Ever have one on those moments when you read an article that makes you think: “What the ******* are they talking about????”
Yeah, I had one of those moments this week.
The article, published in a national political news website, was entitled FDA Doubles Down on Failed Biotech Regulation.
There were a number of items I took exception to in the article, but what made me choke on my coffee was the following statement extolling one of the “proven” benefits of genetic modification:
“A relatively recent (20th century) new food animal, the “beefalo,” a cow–bison (buffalo) hybrid, combines the superior hardiness, foraging ability, calving ease, and low-fat meat of the bison with the fertility, milking ability, and convenient handling of the cow.”
Superior hardiness? Foraging ability? Fertility? Convenient handling? What the ******* are they talking about????
Those of us in the bison business have been dealing with the controversy surrounding cattle genetics in our animals for a long time. Yes, the handful of ranchers who helped save bison from extinction more than a century ago were looking for a way to improve the hardiness of the European beef cattle they were introducing into the native grasslands of North America.
Then, they noticed that the bison stragglers that they had gathered up survived the Great Blizzard of 1888 that decimated their cattle herds. They began to selectively crossbreed their cattle with some of those bison to create a winter-hardy cattalo.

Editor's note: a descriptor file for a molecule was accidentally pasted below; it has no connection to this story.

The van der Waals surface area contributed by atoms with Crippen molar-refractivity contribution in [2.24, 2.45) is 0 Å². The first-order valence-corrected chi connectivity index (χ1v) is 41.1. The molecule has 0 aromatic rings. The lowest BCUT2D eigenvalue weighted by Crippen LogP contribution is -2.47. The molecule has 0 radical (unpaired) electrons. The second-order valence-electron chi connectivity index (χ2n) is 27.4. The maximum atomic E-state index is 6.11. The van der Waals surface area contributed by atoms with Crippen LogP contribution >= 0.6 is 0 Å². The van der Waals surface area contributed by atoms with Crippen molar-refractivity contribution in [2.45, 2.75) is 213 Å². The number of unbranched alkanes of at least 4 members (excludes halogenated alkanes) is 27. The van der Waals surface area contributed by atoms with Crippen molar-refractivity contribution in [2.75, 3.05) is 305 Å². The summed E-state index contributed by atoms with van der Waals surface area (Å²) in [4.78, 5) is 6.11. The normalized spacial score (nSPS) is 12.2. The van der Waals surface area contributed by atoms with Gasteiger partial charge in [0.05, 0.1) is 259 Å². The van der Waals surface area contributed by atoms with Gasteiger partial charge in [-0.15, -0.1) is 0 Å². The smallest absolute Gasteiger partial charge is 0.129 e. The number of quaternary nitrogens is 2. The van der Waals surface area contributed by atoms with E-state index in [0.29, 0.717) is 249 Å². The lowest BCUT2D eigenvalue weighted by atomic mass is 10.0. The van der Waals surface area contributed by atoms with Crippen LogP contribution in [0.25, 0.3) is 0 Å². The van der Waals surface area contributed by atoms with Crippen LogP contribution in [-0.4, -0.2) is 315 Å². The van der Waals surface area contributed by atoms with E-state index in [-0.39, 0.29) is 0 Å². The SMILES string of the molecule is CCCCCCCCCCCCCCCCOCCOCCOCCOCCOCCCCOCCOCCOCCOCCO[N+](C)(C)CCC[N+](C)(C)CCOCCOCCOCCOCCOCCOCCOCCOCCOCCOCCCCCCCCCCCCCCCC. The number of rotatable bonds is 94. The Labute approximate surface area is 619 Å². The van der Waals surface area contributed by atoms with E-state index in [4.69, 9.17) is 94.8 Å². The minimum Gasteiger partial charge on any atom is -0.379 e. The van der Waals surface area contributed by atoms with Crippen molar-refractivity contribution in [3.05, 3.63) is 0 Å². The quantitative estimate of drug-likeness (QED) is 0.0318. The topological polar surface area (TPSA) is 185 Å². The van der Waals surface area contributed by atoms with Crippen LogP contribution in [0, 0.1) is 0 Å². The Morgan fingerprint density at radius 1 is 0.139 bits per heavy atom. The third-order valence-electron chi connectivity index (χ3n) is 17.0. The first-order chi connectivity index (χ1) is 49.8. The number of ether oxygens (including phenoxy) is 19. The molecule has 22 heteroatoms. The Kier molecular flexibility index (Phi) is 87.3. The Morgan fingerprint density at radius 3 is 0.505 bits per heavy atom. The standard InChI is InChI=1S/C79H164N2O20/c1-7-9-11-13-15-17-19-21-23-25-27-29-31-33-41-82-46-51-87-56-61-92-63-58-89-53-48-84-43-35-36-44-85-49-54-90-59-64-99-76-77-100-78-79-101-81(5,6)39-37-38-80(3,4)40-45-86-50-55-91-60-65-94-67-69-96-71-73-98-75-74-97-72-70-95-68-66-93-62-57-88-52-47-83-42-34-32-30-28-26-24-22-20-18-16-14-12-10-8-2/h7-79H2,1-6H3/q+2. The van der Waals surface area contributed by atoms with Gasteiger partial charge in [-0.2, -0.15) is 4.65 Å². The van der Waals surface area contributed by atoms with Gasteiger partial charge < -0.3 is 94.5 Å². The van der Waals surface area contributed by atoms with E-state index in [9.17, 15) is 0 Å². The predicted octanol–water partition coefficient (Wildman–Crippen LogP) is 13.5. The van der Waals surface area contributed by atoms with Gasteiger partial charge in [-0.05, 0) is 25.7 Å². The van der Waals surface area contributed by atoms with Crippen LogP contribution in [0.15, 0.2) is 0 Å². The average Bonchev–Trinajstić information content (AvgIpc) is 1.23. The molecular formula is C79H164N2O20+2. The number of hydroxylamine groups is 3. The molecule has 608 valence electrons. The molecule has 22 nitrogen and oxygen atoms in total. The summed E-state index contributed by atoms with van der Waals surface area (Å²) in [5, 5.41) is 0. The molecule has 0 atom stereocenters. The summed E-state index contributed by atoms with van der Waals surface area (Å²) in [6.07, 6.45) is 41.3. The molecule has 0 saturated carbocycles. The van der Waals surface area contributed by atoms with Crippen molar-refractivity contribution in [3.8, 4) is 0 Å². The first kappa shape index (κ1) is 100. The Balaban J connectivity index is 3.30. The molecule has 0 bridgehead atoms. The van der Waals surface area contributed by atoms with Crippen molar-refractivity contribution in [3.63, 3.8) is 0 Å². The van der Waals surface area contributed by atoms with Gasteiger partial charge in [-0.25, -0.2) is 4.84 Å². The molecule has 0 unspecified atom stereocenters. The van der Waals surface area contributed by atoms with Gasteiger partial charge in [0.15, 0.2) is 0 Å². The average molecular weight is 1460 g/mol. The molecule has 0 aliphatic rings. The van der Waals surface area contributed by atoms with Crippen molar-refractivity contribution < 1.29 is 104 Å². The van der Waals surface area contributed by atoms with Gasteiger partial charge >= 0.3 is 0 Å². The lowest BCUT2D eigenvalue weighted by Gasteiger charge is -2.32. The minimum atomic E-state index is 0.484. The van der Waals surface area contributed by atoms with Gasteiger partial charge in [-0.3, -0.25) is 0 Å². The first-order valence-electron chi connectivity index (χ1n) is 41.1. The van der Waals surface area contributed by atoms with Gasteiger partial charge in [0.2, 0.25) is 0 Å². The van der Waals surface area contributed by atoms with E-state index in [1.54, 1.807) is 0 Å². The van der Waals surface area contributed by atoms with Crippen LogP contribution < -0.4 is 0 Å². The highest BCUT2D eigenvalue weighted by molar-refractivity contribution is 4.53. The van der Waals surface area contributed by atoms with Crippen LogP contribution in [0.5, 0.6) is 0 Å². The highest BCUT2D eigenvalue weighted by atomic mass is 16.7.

That’s what they wanted. What they got instead was a hybrid with first-generation sterile bulls, cows with high calf losses, and overall general health problems. Hardly a testimony to hybrid vigor.
The beefalo movement is a more modern attempt at that crossbreeding. Beefalo is a specific cross of 3/8 bison and 5/8 beef cow.
I’ll let the beefalo folks defend the “superior” traits of their animals. But, in terms of consumer acceptance, I’ll just ask: Have the authors of this article looked for beefalo meat in a local supermarket lately?
Prompted by the cattle gene introgression controversy, many modern ranchers are conducting DNA testing on their herds and culling animals with any significant cattle gene introgression. They aren’t doing it just for PR purposes. They’ve found that bison without cattle genes are more efficient grazers and perform better on the variety of grasses and forbs across the North American ecosystem.
The authors of the article are correct in asserting that mankind has been manipulating genetics in plants and animals for centuries to create new varieties with higher yields and greater vigor. I’ll accept that fact.
But the authors also need to accept the fact that sometimes Mother Nature does such a good job in perfecting a species of animal that the best thing we can do as managers is to leave well enough alone.